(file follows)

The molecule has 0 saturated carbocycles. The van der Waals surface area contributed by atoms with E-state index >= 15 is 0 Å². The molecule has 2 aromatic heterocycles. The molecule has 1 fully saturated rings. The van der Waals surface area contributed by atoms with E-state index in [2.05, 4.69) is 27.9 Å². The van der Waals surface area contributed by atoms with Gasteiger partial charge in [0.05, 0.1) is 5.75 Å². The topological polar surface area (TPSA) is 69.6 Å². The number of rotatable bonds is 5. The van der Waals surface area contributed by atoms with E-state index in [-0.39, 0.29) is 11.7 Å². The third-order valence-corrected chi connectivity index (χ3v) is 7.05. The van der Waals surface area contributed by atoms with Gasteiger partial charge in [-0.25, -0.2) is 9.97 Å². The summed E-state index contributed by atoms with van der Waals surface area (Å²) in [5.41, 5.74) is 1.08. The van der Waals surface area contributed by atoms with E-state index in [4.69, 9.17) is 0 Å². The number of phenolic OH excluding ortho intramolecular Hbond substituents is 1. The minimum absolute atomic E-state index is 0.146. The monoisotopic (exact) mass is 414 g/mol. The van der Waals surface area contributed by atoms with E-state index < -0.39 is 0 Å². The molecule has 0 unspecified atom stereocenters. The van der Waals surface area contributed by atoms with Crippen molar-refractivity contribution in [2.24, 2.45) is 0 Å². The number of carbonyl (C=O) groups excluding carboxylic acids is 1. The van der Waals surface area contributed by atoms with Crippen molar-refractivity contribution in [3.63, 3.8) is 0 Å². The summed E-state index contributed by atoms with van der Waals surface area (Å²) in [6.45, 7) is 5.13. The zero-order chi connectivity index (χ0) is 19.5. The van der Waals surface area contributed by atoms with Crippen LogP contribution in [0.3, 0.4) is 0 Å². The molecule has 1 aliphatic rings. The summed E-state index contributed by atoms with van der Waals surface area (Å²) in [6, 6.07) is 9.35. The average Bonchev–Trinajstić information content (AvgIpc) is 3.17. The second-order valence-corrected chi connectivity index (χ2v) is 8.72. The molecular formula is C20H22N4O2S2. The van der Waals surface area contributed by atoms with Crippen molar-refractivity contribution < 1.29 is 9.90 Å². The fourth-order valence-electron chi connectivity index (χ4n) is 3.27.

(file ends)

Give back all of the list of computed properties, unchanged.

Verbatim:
The molecule has 0 saturated carbocycles. The van der Waals surface area contributed by atoms with E-state index >= 15 is 0 Å². The molecule has 2 aromatic heterocycles. The molecule has 1 fully saturated rings. The van der Waals surface area contributed by atoms with E-state index in [2.05, 4.69) is 27.9 Å². The van der Waals surface area contributed by atoms with Gasteiger partial charge in [0.05, 0.1) is 5.75 Å². The topological polar surface area (TPSA) is 69.6 Å². The number of rotatable bonds is 5. The van der Waals surface area contributed by atoms with E-state index in [-0.39, 0.29) is 11.7 Å². The third-order valence-corrected chi connectivity index (χ3v) is 7.05. The van der Waals surface area contributed by atoms with Gasteiger partial charge in [-0.25, -0.2) is 9.97 Å². The summed E-state index contributed by atoms with van der Waals surface area (Å²) in [5.41, 5.74) is 1.08. The van der Waals surface area contributed by atoms with E-state index in [4.69, 9.17) is 0 Å². The number of phenolic OH excluding ortho intramolecular Hbond substituents is 1. The minimum absolute atomic E-state index is 0.146. The monoisotopic (exact) mass is 414 g/mol. The van der Waals surface area contributed by atoms with E-state index < -0.39 is 0 Å². The molecule has 0 unspecified atom stereocenters. The van der Waals surface area contributed by atoms with Crippen molar-refractivity contribution in [2.24, 2.45) is 0 Å². The number of carbonyl (C=O) groups excluding carboxylic acids is 1. The van der Waals surface area contributed by atoms with Crippen molar-refractivity contribution in [3.63, 3.8) is 0 Å². The summed E-state index contributed by atoms with van der Waals surface area (Å²) in [6.45, 7) is 5.13. The zero-order chi connectivity index (χ0) is 19.5. The van der Waals surface area contributed by atoms with Crippen LogP contribution in [0.3, 0.4) is 0 Å². The molecule has 1 aliphatic rings. The summed E-state index contributed by atoms with van der Waals surface area (Å²) in [6, 6.07) is 9.35. The average Bonchev–Trinajstić information content (AvgIpc) is 3.17. The second-order valence-corrected chi connectivity index (χ2v) is 8.72. The molecular formula is C20H22N4O2S2. The van der Waals surface area contributed by atoms with Crippen molar-refractivity contribution < 1.29 is 9.90 Å². The fourth-order valence-electron chi connectivity index (χ4n) is 3.27.